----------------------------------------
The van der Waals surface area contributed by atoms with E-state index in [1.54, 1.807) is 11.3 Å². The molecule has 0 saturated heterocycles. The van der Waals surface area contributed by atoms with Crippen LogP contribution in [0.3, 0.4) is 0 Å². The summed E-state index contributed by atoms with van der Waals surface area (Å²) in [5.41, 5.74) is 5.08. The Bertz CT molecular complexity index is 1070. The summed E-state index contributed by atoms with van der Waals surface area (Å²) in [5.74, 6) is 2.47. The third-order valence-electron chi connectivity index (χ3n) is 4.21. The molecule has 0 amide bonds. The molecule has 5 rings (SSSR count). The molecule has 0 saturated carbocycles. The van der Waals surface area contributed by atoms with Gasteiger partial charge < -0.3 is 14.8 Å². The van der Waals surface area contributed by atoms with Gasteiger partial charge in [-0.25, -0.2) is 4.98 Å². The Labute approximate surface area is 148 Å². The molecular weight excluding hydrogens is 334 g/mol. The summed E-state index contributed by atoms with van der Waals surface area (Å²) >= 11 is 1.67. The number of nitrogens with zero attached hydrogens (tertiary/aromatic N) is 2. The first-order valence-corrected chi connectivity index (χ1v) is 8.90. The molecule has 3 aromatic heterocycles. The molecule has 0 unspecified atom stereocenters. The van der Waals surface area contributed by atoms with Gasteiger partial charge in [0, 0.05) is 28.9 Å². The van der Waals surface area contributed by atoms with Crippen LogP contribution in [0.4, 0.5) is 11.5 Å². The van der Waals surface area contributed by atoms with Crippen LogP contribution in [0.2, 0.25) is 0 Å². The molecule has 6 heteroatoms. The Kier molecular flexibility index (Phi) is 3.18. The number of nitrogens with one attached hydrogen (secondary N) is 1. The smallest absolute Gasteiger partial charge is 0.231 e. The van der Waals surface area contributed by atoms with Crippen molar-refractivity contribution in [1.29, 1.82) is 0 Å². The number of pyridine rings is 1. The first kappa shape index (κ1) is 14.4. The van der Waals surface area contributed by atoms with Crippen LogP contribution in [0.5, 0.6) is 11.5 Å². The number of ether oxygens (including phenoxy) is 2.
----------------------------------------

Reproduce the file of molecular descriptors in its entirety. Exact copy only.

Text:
The van der Waals surface area contributed by atoms with E-state index in [1.54, 1.807) is 11.3 Å². The molecule has 0 saturated heterocycles. The van der Waals surface area contributed by atoms with Crippen LogP contribution in [0.3, 0.4) is 0 Å². The summed E-state index contributed by atoms with van der Waals surface area (Å²) in [5.41, 5.74) is 5.08. The Bertz CT molecular complexity index is 1070. The summed E-state index contributed by atoms with van der Waals surface area (Å²) in [5.74, 6) is 2.47. The third-order valence-electron chi connectivity index (χ3n) is 4.21. The molecule has 0 amide bonds. The molecule has 5 rings (SSSR count). The molecule has 0 saturated carbocycles. The van der Waals surface area contributed by atoms with Gasteiger partial charge < -0.3 is 14.8 Å². The van der Waals surface area contributed by atoms with Gasteiger partial charge in [-0.25, -0.2) is 4.98 Å². The Labute approximate surface area is 148 Å². The molecular weight excluding hydrogens is 334 g/mol. The summed E-state index contributed by atoms with van der Waals surface area (Å²) >= 11 is 1.67. The number of nitrogens with zero attached hydrogens (tertiary/aromatic N) is 2. The first-order valence-corrected chi connectivity index (χ1v) is 8.90. The molecule has 3 aromatic heterocycles. The molecule has 0 unspecified atom stereocenters. The van der Waals surface area contributed by atoms with Gasteiger partial charge in [0, 0.05) is 28.9 Å². The van der Waals surface area contributed by atoms with Crippen LogP contribution in [0.4, 0.5) is 11.5 Å². The van der Waals surface area contributed by atoms with Crippen LogP contribution in [0.2, 0.25) is 0 Å². The molecule has 6 heteroatoms. The Kier molecular flexibility index (Phi) is 3.18. The number of nitrogens with one attached hydrogen (secondary N) is 1. The smallest absolute Gasteiger partial charge is 0.231 e. The van der Waals surface area contributed by atoms with Crippen molar-refractivity contribution in [1.29, 1.82) is 0 Å². The number of pyridine rings is 1. The first kappa shape index (κ1) is 14.4. The van der Waals surface area contributed by atoms with Crippen LogP contribution in [0.5, 0.6) is 11.5 Å². The number of ether oxygens (including phenoxy) is 2.